PN Review Print and Online Poetry Magazine
Most Read... Rebecca WattsThe Cult of the Noble Amateur
(PN Review 239)
Mark FordLetters And So It Goes
Letters from Young Mr Grace
(aka John Ashbery)

(PN Review 239)
Henry Kingon Toby Martinez de las Rivas
(PN Review 244)
Eavan BolandA Lyric Voice at Bay
(PN Review 121)
Vahni CapildeoOn Judging Prizes, & Reading More than Six Really Good Books
(PN Review 237)
Tim Parksin conversation with Natalia Ginzburg
(PN Review 49)
Next Issue Colm Toibin on Thom Gunn's Letters Allice Hiller and Sasha Dugdale in conversation David Herman on the life of Edward W. Said Jena Schmitt on Hope Mirrlees Brian Morton: Now the Trees
Poems Articles Interviews Reports Reviews Contributors
PNR 250 Poetry Archive Banner
PN Review New Issue

This review is taken from PN Review 161, Volume 31 Number 3, January - February 2005.

A LIFE OF ITS OWN DESMOND HEATH, Zagzig and Other Directions: Poems and Pieces (DB books) £7.95

One thing that Desmond Heath seems able to do very well is to accentuate the music of the words with which his poems are made. Throughout Zagzig there are phrases that are so well put together that the sounds they make do enough to qualify them as original, well written poetry. Examples of this are: 'gassed up happy' ('Poéme d'Extase'); 'smile inside a whale' ('Worlds Apart'); 'granite in a meadow' ('Rhinefalls'); 'half peeping whole perching' ('Et Alors?').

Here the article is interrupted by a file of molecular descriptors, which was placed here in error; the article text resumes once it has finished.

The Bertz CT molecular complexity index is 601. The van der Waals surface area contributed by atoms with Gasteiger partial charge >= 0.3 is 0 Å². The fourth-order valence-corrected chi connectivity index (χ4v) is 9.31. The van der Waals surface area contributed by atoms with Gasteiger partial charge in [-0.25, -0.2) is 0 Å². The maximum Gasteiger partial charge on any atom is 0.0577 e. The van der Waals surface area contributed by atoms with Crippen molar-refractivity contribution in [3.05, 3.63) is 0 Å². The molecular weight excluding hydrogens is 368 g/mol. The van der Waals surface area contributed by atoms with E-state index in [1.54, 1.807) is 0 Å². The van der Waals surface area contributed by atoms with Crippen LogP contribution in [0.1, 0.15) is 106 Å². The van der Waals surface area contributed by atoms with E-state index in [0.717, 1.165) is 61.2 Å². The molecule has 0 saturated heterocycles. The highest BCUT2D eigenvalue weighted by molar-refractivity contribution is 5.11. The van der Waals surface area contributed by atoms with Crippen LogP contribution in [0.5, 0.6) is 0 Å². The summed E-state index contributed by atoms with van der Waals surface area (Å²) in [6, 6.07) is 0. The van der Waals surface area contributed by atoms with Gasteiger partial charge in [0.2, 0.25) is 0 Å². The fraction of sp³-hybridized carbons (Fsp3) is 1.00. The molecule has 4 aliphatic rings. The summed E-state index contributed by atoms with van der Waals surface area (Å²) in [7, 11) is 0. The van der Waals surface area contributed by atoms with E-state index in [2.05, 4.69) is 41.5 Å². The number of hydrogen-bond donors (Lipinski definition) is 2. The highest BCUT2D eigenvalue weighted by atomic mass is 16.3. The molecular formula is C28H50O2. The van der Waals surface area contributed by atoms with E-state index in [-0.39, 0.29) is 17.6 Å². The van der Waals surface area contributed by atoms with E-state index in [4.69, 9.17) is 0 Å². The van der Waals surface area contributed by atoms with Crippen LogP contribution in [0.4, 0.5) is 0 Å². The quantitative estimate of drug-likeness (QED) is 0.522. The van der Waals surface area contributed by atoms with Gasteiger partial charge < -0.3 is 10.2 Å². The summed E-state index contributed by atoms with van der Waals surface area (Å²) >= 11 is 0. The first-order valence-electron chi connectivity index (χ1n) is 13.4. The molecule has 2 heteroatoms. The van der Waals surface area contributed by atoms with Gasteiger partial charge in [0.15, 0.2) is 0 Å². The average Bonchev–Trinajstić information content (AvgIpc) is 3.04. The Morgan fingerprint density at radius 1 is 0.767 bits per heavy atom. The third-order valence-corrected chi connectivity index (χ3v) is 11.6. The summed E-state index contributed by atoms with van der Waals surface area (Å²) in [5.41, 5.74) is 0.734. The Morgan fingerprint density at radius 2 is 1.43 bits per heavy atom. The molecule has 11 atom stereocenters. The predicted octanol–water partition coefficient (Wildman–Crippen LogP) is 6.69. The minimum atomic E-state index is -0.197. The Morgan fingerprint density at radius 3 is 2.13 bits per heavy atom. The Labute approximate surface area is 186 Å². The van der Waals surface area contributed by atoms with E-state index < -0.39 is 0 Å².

Another thing Heath does is to allow his phrases a sort of suggestiveness or ambiguity that means the poems feel a little enigmatic or philosophical. With pieces like 'Candelabrum' it is easy to get the idea that this is writing that might be worth returning to. Here is how it begins:

As if by brushing with a leaf
a twig could light a bud,

the wick flames
and this and this.

One other thing Heath does is to take for a subject the actual words he is using in his poem. This is not a low-risk strategy. While a well-made poem might indeed take on a life of its own, one in which the writer leaves a little marker to indicate the joins where it was put together is probably likely to fall apart. 'haywire' does appear to begin well, the lower-case letters of its title and first line working with the almost unpunctuated sentences to create an unfussy ...

Searching, please wait... animated waiting image